Remote and blended instruction have forced an unprecedented review of teaching and learning practices. The result: an increased awareness of what works and what doesn’t and a renewed interest in what learning looks like and how we assess it.
Questions that learners ask about an assignment are telling. How long should it be? How do I get an A? What do you want us to turn in? When is it due? These questions focus on the grade, not the learning outcomes. They highlight the assessment trap, or a focus on “What do I have to produce?” versus “What am I learning from this assignment?”
Historically, problematic assessment practices have taught learners that the grade is the goal by doing the following:
Digging our way out of the assessment trap means shifting to learning experiences focused on skills that we want or need to measure. Education experts Grant Wiggins and Jay McTighe called this “backward design.” Instead of the above problematic practices, we shift learning experiences to focus on demonstrating skill and expert learning. In this way, we take the focus off what students are expected to produce and place it on the act of learning, or the process.
1. Reduce stress and anxiety: This year, I’ve learned about assessment anxiety from my seventh-grade son. He was a straight-A student, and grades meant everything. Every late assignment, every B, every red mark, in his mind, equaled failure. As with many students during remote learning, seeing “failure” day in and day out on a digital dashboard or grade book shut down his ability to learn.
Add the stress of isolation and a global pandemic and learning challenges piled on top of challenges with motivation, memory, and ability to complete tasks. Student needs and stressors vary, but one thing is certain: Stress affects thinking and memory. These tips from the Center for Applied Special Technology, or CAST, and education expert Katie Martin can reduce assessment stress and anxiety:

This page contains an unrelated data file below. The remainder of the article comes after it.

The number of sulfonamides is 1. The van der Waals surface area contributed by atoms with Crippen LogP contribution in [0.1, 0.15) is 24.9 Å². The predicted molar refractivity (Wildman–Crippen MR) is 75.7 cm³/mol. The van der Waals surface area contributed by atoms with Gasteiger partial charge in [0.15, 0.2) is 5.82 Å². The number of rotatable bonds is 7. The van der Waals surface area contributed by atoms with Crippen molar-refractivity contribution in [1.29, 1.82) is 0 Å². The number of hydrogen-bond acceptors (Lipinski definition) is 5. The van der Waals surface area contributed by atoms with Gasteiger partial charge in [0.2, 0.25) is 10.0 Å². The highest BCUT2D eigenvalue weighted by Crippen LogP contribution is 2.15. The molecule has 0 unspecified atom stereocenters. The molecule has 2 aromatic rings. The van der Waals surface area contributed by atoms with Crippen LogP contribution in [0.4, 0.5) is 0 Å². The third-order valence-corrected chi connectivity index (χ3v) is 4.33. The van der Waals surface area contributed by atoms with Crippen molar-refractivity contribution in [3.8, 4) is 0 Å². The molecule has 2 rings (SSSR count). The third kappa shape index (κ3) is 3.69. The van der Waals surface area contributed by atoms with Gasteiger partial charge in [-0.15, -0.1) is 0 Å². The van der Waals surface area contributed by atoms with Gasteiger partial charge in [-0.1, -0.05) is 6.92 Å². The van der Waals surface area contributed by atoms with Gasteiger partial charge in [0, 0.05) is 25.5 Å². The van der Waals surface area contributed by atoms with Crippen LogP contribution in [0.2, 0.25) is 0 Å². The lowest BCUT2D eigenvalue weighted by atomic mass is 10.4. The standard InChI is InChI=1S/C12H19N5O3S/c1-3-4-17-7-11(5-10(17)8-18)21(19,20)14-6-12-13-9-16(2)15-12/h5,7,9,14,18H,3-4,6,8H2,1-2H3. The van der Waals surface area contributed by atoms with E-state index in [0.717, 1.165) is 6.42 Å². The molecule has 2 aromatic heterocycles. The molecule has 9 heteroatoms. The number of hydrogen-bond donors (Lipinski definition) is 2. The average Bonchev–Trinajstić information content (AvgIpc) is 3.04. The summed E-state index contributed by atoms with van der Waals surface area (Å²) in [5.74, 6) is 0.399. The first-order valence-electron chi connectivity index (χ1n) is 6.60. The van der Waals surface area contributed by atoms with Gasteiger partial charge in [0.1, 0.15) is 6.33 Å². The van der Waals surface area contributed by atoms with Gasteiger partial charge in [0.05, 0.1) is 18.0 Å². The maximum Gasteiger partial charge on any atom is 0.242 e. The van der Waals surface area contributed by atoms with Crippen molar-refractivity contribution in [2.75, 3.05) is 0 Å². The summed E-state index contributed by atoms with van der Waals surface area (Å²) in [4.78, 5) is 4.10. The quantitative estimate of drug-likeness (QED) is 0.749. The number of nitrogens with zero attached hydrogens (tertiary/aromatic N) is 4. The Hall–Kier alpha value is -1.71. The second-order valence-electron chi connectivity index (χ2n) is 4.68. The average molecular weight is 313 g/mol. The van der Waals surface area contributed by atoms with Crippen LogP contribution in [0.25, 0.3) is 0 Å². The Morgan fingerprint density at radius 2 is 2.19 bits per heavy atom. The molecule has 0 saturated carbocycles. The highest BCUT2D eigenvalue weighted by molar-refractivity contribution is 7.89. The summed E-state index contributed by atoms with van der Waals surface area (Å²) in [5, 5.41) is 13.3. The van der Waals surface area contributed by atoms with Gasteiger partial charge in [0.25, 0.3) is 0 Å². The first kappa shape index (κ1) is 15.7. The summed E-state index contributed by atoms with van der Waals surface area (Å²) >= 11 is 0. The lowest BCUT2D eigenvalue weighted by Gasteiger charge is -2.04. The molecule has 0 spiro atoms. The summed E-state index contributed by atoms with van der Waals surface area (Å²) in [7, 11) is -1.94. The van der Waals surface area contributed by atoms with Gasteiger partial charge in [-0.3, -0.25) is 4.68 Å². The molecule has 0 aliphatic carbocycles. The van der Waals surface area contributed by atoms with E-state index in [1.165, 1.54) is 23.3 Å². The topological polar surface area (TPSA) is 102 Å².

Start by avoiding a sense of finality in grading. As student (and educator) mental health becomes a priority, find ways to increase flexibility, support, and an attitude of continuous improvement.
2. Develop expert learners: Author John Spencer distinguishes between product goals and process goals. Process goals, he says, develop habits and routines in learners versus a focus on deadlines and completion. CAST defines expert learners as “purposeful and motivated, resourceful and knowledgeable, and strategic and goal-directed.”
To support expert learning, we need to increase opportunities for step-by-step goal setting and reflection. According to Allison Posey from CAST, “Students [should] get continuous feedback on how they’re doing. They’re encouraged to reflect on their learning and whether they met lesson goals. Grades feed into that discussion.” Grades are partof the discussion, not the discussion.
Shifting our emphasis from the final product to the process of learning might mean the following:
Looking for ways to develop expert learners? Try Smart Start activities from eduprotocols.com. Or convert proven discussion protocols to an online or blended format using tools like Pear Deck and discussion boards.
3. Measure what matters: Identifying where we want learners to end up helps us know where to start. Aligning assessments, activities, and materials with overall, measurable learning objectives or goals is step one. Backward design reduces grading and improves outcomes by eliminating meaningless assignments and helps learners and teachers focus on what is most important.
We should measure what is “construct relevant.” This means avoiding measuring what is irrelevant or can’t be measured. Construct-irrelevant factors might include creativity, effort, or tool use. For example, if writing is not part of your overall course or assignment learning outcomes, consider whether learners can successfully demonstrate learning in a variety of other ways, such as a podcast, video, or graphic representation of learning. Adjusting the grading practices below can shift focus to what matters.
According to teacher Mariela Tyler, "Grades have never served students well; they don’t show a student’s ability to think, write, and problem-solve. They just show which kids have the luxury of finishing their homework at home or on time.” As you consider the value of assessments, your workload, the mental health of yourself and your learners, and the need to develop expert learners, remember that less is more. Fewer, more targeted, and more flexible assignments reduce stress for everyone and give time for reflection, revision, and deeper thinking, leading to better results.